Saturday, July 11, 2020

Fwd: Good News in Congress and Courts | Advocacy 101 Webinar

"I took a walk in the woods and came out taller than the trees." 

                                                   - Henry David Thoreau

-----Original Message-----
From: Audubon Advisory <>
To: Peter Dorosh <>
Sent: Sat, Jul 11, 2020 10:17 AM
Subject: Good News in Congress and Courts | Advocacy 101 Webinar

In this issue: Find Your Flock Advocacy 101 Webinar, Policies to Rebuild Better for Birds and People, Court Stops Old-Growth Logging Plan in Tongass National Forest, Lawsuit to Protect Coastal Areas from Sand Mining, New Bill Will Help Saltwater Lake Ecosystems in the West, News from the Flyways, Climate Corner and Your Actions at Work
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National Audubon Society
ADVISORY July 2020
A Blackburnian Warbler sings from a pine tree branch.
Policies to Rebuild Better for Birds and People
As Congress prepared for its July 4th recess, lawmakers advanced several important proposals for Audubon's policy agenda. In the coming months, we have an opportunity to secure major victories on conservation priorities including climate change and coastal resilience. And the U.S. House of Representatives passed legislation that included provisions to make federal buildings safer for birds, and to provide dedicated funding to help state wildlife agencies proactively conserve vulnerable species. Read more.
Blackburnian Warbler.
The lower trunks of three large old-growth trees.
Good News! Federal Court Halts Old-Growth Logging Plan in Tongass National Forest
A federal court opinion issued late last month vacates a U.S. Forest Service plan to log centuries-old trees across a 1.8-million-acre project area on Prince of Wales Island, in Alaska's Tongass National Forest. Thank you to all of our members who donated in support of this lawsuit! Read more.
The Tongass National Forest is the largest intact temperate rainforest in the world.
A Willet forages in shallow water, creating a mirror image in the reflection.
Audubon Files Lawsuit to Protect Coastal Areas from Sand Mining
Last week, Audubon sued to stop the Department of the Interior from using taxpayer money to dredge sand from protected coastal areas. Birds and other wildlife rely on undeveloped barrier islands—which would be open for unbridled sand mining under the new unlawful rule—for feeding and nesting. Read more.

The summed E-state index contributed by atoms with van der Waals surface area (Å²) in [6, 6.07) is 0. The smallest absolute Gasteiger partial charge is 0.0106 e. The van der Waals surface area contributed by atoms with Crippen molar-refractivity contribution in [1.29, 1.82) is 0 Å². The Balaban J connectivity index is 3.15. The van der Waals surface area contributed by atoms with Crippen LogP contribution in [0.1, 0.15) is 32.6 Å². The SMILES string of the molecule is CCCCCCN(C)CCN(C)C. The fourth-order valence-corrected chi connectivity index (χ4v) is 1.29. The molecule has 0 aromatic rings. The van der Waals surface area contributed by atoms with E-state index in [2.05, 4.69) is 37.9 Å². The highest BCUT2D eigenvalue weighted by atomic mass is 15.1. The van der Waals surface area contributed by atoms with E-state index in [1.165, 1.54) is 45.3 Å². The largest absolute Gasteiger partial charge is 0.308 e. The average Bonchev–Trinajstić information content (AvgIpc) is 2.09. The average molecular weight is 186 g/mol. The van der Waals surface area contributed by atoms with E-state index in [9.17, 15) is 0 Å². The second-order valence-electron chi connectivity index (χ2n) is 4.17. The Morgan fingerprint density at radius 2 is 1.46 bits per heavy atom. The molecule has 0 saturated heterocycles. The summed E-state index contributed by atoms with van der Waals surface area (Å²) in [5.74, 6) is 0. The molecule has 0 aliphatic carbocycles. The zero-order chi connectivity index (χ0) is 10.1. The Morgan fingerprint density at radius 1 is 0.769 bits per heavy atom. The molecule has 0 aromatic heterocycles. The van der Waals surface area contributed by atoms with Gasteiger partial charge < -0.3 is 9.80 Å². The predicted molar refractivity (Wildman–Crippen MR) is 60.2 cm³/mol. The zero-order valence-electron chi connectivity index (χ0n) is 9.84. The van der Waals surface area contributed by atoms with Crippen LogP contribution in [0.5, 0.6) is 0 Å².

An American Avocet swims on the glassy surface of the Great Salt Lake
New Bill Will Help Saltwater Lake Ecosystems in the West
In one of the most significant acknowledgements that western salt lakes function as connected ecosystems, a new bill in the U.S. Senate would help protect these unique natural resources. Saline lakes provide specialized habitat for globally significant populations of several bird species including more than 99 percent of North America's Eared Grebes, 90 percent of Wilson's Phalaropes, and more than half the global population of American Avocets, but the lakes have been drying out. Read more.
An American Avocet forages in a saline wetland on Great Salt Lake.
News from the Flyways
Impact Updates
A Black Skimmer in shallow water with a small fish in its beak
Climate Corner
Last week, the House Select Committee on the Climate Crisis released an extensive report that details the many ways Congress can respond to the climate crisis. Divided into 12 "pillars," the report offers many avenues for action, including clean energy deployment, carbon sequestration, restoration of natural resources, and adapting ecosystems to protect communities. Anticipation has been high for the report, which was long delayed by the COVID-19 pandemic, and it signals that now more than ever action on climate is crucial. Read more.
Black Skimmer.
An aerial view of the Gila River with trees lining the banks and mountains in the background
Your Actions at Work
Victory! We are thrilled to report that after more than a decade of fighting to protect the Gila River and its tributaries in New Mexico from a costly and environmentally devastating diversion project, the state stream commission has finally voted to withdraw its support. This decision effectively ends this misguided project. Audubon members have faithfully responded to action alerts over the years, proving that endless pressure, endlessly applied really does pay off. And a huge shout-out to decades of hard work from Southwestern New Mexico Audubon Society, a chapter founded 52 years ago in response to an imminent threat of a dam on the Gila River. Read more.
Gila River.
A White-crowned Sparrow perched on a berry bush.
Next Tuesday: "Find Your Flock" Advocacy 101 Training
Learn how to be an advocate for birds in your community and beyond. All are welcome. Your voice is one of the most powerful assets when it comes to protecting birds and the places they need. Join us next Tuesday, July 14 at 3:00 p.m. ET / 12:00 p.m. PT to virtually connect with fellow bird lovers and learn the skills to plan successful advocacy campaigns. Register here.
White-crowned Sparrow.
Photos from top: Shirley Donald/Audubon Photography Awards, John Schoen, Peter Brannon/Audubon Photography Awards, Evan Barrientos/Audubon, Nikunj Patel/Audubon Photography Awards (left), Judy Calman/Audubon (right), Marlin Greene/Audubon Photography Awards
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